Many experienced snowboarders will have memories of learning to snowboard on a resort’s nursery slopes, before progressing to a tedious track — where the majority of the run would be spent trying to maintain speed and control, without falling off the edge of the piste. Alternatively, snowboard tricks were learnt in mountain parks with far too many advanced park rats watching. This is now no longer necessary!
Snowboarders learning today, or in more recent years know the benefits of mastering new snowboard skills indoors first. That said, advanced and intermediate snowboarders have been quick to realise the potential of progressing advanced snowboard moves at an indoor ski slope too.
Now, in better times, we can all practice our snowboard skills all year round at our local, real snow indoor centre. Whatever our level, on the summer’s quieter UK slopes, we’re provided with the perfect training ground for mastering new snowboard skills. So, once you’ve bagged those turns, here’s 10 new flatland snowboard moves to claim at your indoor slope before the summer’s up.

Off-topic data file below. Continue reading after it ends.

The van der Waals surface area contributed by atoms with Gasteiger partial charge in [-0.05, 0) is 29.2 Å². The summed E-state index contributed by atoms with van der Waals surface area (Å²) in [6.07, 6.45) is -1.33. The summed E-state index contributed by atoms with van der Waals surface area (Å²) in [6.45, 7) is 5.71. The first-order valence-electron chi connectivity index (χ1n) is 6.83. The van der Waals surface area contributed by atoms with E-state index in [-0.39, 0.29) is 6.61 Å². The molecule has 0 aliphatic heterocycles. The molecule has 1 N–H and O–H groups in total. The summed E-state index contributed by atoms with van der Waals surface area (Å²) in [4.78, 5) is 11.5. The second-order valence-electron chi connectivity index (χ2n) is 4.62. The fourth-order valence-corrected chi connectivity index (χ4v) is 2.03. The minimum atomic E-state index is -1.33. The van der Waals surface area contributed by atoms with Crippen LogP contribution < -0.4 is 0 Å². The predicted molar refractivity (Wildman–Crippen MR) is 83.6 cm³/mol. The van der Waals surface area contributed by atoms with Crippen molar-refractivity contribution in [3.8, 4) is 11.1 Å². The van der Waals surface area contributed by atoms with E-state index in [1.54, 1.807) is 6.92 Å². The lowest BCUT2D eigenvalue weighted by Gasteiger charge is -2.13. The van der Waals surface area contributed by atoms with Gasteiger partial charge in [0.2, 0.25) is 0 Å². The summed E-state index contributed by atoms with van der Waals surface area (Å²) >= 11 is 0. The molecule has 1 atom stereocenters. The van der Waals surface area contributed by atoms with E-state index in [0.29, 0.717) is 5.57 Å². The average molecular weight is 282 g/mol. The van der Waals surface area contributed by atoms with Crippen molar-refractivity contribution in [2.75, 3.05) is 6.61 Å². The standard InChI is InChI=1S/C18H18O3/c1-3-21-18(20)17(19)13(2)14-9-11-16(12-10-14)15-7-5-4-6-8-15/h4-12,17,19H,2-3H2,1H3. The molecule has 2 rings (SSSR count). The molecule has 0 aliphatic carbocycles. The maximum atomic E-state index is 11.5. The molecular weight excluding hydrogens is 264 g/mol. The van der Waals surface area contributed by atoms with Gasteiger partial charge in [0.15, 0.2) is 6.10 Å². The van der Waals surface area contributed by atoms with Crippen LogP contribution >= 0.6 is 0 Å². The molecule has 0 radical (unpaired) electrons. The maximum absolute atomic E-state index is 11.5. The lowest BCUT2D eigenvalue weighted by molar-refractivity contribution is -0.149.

The slopes at indoor ski centres are not particularly steep, but they’re exactly what you want for learning the skills needed to snowboard steeps on the mountain. To ride steep terrain in complete control we need to learn how to change edges across the fall line of the slope, instead of down the fall line (the most direct path down the hill). By learning how to change edges across the fall line, we are able to maintain more control over our rate of descent down the hill.
To practice this, take to your indoor centre’s Main Slope and start by traversing across the hill, looking and pointing to where you want to go. When you want to turn, with a little bit more speed than normal, begin to turn the nose of your snowboard down into the fall line. Then change onto your new edge a little earlier than you normally would, keep practicing this until you’re changing edge as soon as you begin to initiate a turn, when your board is running across the fall line rather than down it.